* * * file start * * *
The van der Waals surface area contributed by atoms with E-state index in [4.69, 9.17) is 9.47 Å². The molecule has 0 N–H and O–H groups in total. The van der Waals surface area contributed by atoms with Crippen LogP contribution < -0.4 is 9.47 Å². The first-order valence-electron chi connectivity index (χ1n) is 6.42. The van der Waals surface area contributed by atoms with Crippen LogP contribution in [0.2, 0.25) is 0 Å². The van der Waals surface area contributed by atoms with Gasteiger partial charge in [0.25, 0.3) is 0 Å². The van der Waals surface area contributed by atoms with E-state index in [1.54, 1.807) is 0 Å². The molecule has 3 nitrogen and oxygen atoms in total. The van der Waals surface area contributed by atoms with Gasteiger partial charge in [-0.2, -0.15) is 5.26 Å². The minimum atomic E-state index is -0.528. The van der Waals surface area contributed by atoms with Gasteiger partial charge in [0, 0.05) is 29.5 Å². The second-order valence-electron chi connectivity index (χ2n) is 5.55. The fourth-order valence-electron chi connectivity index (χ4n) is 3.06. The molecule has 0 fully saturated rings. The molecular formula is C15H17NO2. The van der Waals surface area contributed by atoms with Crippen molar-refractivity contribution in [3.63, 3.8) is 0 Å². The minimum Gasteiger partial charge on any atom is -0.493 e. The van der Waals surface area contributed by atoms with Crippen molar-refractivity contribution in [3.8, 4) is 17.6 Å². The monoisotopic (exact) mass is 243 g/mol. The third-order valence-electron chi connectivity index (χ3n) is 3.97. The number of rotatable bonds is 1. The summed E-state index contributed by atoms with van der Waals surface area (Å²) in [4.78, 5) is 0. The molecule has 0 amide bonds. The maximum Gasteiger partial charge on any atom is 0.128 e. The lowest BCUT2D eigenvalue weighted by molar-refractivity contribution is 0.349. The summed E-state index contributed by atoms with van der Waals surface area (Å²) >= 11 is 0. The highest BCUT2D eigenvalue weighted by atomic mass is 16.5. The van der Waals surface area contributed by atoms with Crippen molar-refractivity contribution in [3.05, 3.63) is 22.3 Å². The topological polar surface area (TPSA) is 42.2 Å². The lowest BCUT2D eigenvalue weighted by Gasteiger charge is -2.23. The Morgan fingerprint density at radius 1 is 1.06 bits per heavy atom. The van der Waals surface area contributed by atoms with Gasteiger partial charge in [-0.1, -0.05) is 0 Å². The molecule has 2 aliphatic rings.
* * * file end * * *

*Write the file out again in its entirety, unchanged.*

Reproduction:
The van der Waals surface area contributed by atoms with E-state index in [4.69, 9.17) is 9.47 Å². The molecule has 0 N–H and O–H groups in total. The van der Waals surface area contributed by atoms with Crippen LogP contribution < -0.4 is 9.47 Å². The first-order valence-electron chi connectivity index (χ1n) is 6.42. The van der Waals surface area contributed by atoms with Crippen LogP contribution in [0.2, 0.25) is 0 Å². The van der Waals surface area contributed by atoms with Gasteiger partial charge in [0.25, 0.3) is 0 Å². The van der Waals surface area contributed by atoms with E-state index in [1.54, 1.807) is 0 Å². The molecule has 3 nitrogen and oxygen atoms in total. The van der Waals surface area contributed by atoms with Gasteiger partial charge in [-0.2, -0.15) is 5.26 Å². The minimum atomic E-state index is -0.528. The van der Waals surface area contributed by atoms with Gasteiger partial charge in [0, 0.05) is 29.5 Å². The second-order valence-electron chi connectivity index (χ2n) is 5.55. The fourth-order valence-electron chi connectivity index (χ4n) is 3.06. The molecule has 0 fully saturated rings. The molecular formula is C15H17NO2. The van der Waals surface area contributed by atoms with Crippen molar-refractivity contribution in [3.63, 3.8) is 0 Å². The minimum Gasteiger partial charge on any atom is -0.493 e. The van der Waals surface area contributed by atoms with Crippen molar-refractivity contribution in [3.8, 4) is 17.6 Å². The monoisotopic (exact) mass is 243 g/mol. The third-order valence-electron chi connectivity index (χ3n) is 3.97. The number of rotatable bonds is 1. The summed E-state index contributed by atoms with van der Waals surface area (Å²) in [4.78, 5) is 0. The molecule has 0 amide bonds. The maximum Gasteiger partial charge on any atom is 0.128 e. The lowest BCUT2D eigenvalue weighted by molar-refractivity contribution is 0.349. The summed E-state index contributed by atoms with van der Waals surface area (Å²) >= 11 is 0. The highest BCUT2D eigenvalue weighted by atomic mass is 16.5. The van der Waals surface area contributed by atoms with Crippen molar-refractivity contribution in [3.05, 3.63) is 22.3 Å². The topological polar surface area (TPSA) is 42.2 Å². The lowest BCUT2D eigenvalue weighted by Gasteiger charge is -2.23. The Morgan fingerprint density at radius 1 is 1.06 bits per heavy atom. The van der Waals surface area contributed by atoms with Gasteiger partial charge in [-0.1, -0.05) is 0 Å². The molecule has 2 aliphatic rings.